The wheelbase on Honda Pioneer 700-4 is a little longer than the one found on Big Red – 76.8 inches versus 75.7 inches—yet overall length is just about the same. The key body difference is in the width though. Pioneer is nearly three inches narrower. This addresses a complaint about Big Red – it was too wide for many trails. These new proportions give the Pioneer a tighter 14.8 feet turning radius. But, almost as importantly, the ground clearance has been raised too – to 10.3 inches. However, perhaps the most telling specification is found in the suspension travel: both new models have a full 7.9 inches of travel on the double-wishbone independent front suspension system, while the same setup gets 9.1 inches of in the rear. This is a two-inch gain. Again, a significant upgrade from Big Red. Also those twin rear shocks are adjustable using a spring preload, so it’s easy to change from light use to a rate that can carry heavy loads. Both versions of the Pioneer 700 get new front tires sized 25 x 8-12. These new tires help give the Pioneer improved steering feel and more agile steering
In South Carolina we had a chance to drive the new off-the-line Pioneers on the plant grounds. Here they have a 10 kilometer test track that winds though pine forest, rocky stream beds – and some lovely mosquito infested swamp – felt almost like Ontario in May. The point of this bush bashing though was to give us a feel for the new Pioneer. To that end the overriding sensation was of driving a machine that was smaller than it really was. Pioneer turns quickly and easily following twisting trails almost as easily as the Honda Foreman that was out front leading the pack. Its suspension sucks up bumps – pops over logs – and never really bottoms out. The suspension is not stiff per-say; it’s just gives and returns quickly. The most telling trait though is that Pioneer felt almost the same with a single driver as it did with driver and three passengers aboard. We didn’t have a chance to tow or weigh down the box, but from the feel of the engine I suspect this will be no problem.
Driving the Pioneer is Honda’s veteran 675cc liquid-cooled OHV single-cylinder four-stroke four-valve engine with Programmed Fuel Injection (PGM-FI). This is a motor that is a proven performer – and in keeping with Honda’s credo – they give customers all the power they need, but not power for the sake of bragging rights. In fact this is Honda’s biggest motor and I agree that any more would be pointless. Getting the power to the ground is an automotive-style transmission that features a hydraulic torque converter, three hydraulic clutches and an Electronic Control Module (ECM) to automatically select one of three forward gears and one reverse gear. The ECM monitors throttle, speed, engine rpm, gear selector position, brake application and engine oil temperature. It uses all these impute to decide what gear to use and how quickly to shift. Also, on downhill slopes the transmission provides positive engine braking for slowing power.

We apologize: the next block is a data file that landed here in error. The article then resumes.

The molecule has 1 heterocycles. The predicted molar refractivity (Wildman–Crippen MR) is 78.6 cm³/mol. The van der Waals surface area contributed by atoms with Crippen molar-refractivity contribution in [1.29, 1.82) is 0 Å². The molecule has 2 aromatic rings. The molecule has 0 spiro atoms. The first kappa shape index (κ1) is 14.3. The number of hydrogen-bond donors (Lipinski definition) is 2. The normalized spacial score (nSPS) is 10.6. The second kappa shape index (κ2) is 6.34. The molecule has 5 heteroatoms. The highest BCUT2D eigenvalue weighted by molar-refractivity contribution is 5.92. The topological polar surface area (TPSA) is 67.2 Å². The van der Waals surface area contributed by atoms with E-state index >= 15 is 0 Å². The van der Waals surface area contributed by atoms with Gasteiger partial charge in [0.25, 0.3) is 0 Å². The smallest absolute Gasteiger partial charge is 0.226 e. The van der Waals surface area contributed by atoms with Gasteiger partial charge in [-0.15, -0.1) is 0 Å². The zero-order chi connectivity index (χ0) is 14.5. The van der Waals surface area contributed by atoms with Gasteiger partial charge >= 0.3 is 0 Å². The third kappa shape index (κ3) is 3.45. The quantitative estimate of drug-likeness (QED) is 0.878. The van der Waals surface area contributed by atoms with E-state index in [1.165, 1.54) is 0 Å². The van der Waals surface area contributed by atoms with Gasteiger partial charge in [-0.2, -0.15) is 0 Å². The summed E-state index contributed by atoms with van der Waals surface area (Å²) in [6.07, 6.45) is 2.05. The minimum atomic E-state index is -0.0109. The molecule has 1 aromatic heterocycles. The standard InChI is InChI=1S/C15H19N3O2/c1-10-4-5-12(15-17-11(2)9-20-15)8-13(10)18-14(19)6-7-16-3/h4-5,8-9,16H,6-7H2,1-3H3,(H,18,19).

As for traction Pioneer uses full-time 2WD for improved traction. Real 2WD – not slip and grip. This is a non-differential rear end—one similar to ones used on Honda ATVs equipped with IRS. When the driver wants to change settings a gearshift selector makes it easy to go to 4WD mode. Pioneer also has a front differential lock for maximum grunt. Of course there are no belts – that’s a given with Honda, but it is a major point that needs repeating. Honda transmissions use a durable shaft-drive design.
So what else needs to be mentioned? That’s a long list however there are just a few that I think are worthy. The engine gets a new mounting system that helps tune out vibration. This idea than extends to vibration-isolating bushings, on every contact point for the driver and passenger—steering wheel, handholds, floor, seat bottom and seat back. Past that the 2WD/4WD selector also gets a new dual shift-mapping program that automatically selects between two transmission shifting modes—Cruise or Sport mode. Yes this is automatic – the computer senses what the driver is doing and changes accordingly. My first thought was good – this helps with power. But it was later that I also realized that it’s also about fuel economy. Pioneer can stretch its fuel capacity this way.
As for onboard capacity we know Pioneer can carry up to four adults – but past this the tilt bed will also accommodate a 1000-lb while also towing 1500-lb. Multiple D-rings are found on the bed and wall of the cargo area. For work (especially at night) Honda has added 37.5 watt headlights, a higher AC generator output—from 410 watts on Big Red to 450 watts, increased its fuel capacity and built a big sealed glove box.
It’s interesting to note that the new Pioneer was designed by Honda Research and Development in Ohio, and built at Honda South Carolina. In many ways this North American influence and flavor is what I tasted during the debut of this new UTV. Honda promises us more Pioneer versions in the future as well. I look forward to that.
For vehicle options, specifications and pricing of the Honda Pioneer 500. Please visit the Honda Pioneer 500 website at sxs.honda.ca